Insurance cost sharing refers to the sharing of healthcare costs between the insured individual and their insurance provider. Under most health insurance plans, the policyholder is responsible for paying certain out-of-pocket costs in addition to their monthly premiums.
The three most common types of cost sharing are deductibles, copayments, and coinsurance.
A deductible is a set amount that the policyholder must pay before their insurance coverage kicks in. For example, if you have a $1,000 deductible, you will have to pay the first $1,000 of healthcare expenses out of your own pocket before your insurance coverage begins.
A copayment is a fixed amount that the policyholder pays each time they receive medical services. For example, if you have a $20 copayment for a doctor’s visit, you will pay $20 at the time of the visit and your insurance will cover the rest of the cost.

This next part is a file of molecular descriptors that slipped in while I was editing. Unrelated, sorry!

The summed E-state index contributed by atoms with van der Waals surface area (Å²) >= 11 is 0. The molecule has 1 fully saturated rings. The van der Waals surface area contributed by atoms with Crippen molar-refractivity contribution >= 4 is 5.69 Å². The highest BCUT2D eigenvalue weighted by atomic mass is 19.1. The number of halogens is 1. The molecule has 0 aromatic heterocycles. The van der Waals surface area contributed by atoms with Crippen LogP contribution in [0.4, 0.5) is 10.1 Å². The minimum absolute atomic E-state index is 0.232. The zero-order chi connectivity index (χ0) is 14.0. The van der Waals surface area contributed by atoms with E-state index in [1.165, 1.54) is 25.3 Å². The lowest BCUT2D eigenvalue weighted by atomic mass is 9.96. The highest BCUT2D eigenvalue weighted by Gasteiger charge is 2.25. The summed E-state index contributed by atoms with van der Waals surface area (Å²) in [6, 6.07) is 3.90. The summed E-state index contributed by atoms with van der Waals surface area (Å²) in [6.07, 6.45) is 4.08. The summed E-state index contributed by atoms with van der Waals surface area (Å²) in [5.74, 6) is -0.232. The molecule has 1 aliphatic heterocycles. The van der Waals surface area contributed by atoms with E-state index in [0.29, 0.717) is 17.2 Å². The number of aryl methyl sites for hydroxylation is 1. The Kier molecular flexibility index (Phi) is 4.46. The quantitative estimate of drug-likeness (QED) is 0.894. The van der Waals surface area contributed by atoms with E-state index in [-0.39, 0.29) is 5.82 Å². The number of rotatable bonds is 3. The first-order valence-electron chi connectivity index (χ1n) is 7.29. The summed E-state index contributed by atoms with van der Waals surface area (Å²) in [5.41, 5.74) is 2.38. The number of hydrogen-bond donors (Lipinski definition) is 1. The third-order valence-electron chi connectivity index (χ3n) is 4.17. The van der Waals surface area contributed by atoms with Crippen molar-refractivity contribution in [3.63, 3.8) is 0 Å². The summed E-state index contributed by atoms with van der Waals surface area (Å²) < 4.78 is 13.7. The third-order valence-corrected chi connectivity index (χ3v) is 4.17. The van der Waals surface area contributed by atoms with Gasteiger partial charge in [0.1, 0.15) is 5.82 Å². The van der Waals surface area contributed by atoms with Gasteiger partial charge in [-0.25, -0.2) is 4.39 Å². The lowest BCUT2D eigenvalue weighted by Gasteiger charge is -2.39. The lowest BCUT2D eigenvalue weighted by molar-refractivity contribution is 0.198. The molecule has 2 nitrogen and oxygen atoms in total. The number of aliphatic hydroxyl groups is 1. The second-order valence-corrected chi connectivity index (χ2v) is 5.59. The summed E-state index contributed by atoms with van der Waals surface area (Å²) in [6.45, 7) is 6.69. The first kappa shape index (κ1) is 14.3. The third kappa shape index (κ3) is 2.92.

Coinsurance is a percentage of the cost of healthcare services that the policyholder is responsible for paying. For example, if your coinsurance is 20%, you will pay 20% of the cost of healthcare services, and your insurance will cover the remaining 80%.
Cost sharing is intended to encourage policyholders to be more cost-conscious when seeking medical services and to help keep overall healthcare costs down. While cost sharing can help reduce premiums for policyholders, it can also result in higher out-of-pocket costs for individuals who require a significant amount of medical care.